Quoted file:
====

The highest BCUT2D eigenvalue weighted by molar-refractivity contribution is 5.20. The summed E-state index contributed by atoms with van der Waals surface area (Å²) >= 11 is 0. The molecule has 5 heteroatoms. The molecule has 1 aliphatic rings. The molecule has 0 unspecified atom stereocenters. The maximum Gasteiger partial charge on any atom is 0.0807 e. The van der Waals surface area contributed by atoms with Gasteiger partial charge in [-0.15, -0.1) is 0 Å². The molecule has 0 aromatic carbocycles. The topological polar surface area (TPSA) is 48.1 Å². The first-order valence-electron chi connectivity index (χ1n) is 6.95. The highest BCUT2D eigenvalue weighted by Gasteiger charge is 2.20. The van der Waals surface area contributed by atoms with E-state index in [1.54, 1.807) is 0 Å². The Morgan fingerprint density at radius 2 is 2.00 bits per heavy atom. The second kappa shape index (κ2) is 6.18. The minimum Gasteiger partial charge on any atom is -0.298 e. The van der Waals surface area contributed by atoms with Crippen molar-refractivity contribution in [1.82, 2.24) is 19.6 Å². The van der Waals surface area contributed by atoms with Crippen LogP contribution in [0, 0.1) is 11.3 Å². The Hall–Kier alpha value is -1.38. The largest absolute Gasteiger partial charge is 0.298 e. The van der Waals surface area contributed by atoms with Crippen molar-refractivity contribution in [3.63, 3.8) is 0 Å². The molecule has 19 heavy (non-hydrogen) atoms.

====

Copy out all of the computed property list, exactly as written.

The highest BCUT2D eigenvalue weighted by molar-refractivity contribution is 5.20. The summed E-state index contributed by atoms with van der Waals surface area (Å²) >= 11 is 0. The molecule has 5 heteroatoms. The molecule has 1 aliphatic rings. The molecule has 0 unspecified atom stereocenters. The maximum Gasteiger partial charge on any atom is 0.0807 e. The van der Waals surface area contributed by atoms with Gasteiger partial charge in [-0.15, -0.1) is 0 Å². The molecule has 0 aromatic carbocycles. The topological polar surface area (TPSA) is 48.1 Å². The first-order valence-electron chi connectivity index (χ1n) is 6.95. The highest BCUT2D eigenvalue weighted by Gasteiger charge is 2.20. The van der Waals surface area contributed by atoms with E-state index in [1.54, 1.807) is 0 Å². The Morgan fingerprint density at radius 2 is 2.00 bits per heavy atom. The second kappa shape index (κ2) is 6.18. The minimum Gasteiger partial charge on any atom is -0.298 e. The van der Waals surface area contributed by atoms with Crippen molar-refractivity contribution in [1.82, 2.24) is 19.6 Å². The van der Waals surface area contributed by atoms with Crippen LogP contribution in [0, 0.1) is 11.3 Å². The Hall–Kier alpha value is -1.38. The largest absolute Gasteiger partial charge is 0.298 e. The van der Waals surface area contributed by atoms with Crippen molar-refractivity contribution in [3.63, 3.8) is 0 Å². The molecule has 19 heavy (non-hydrogen) atoms.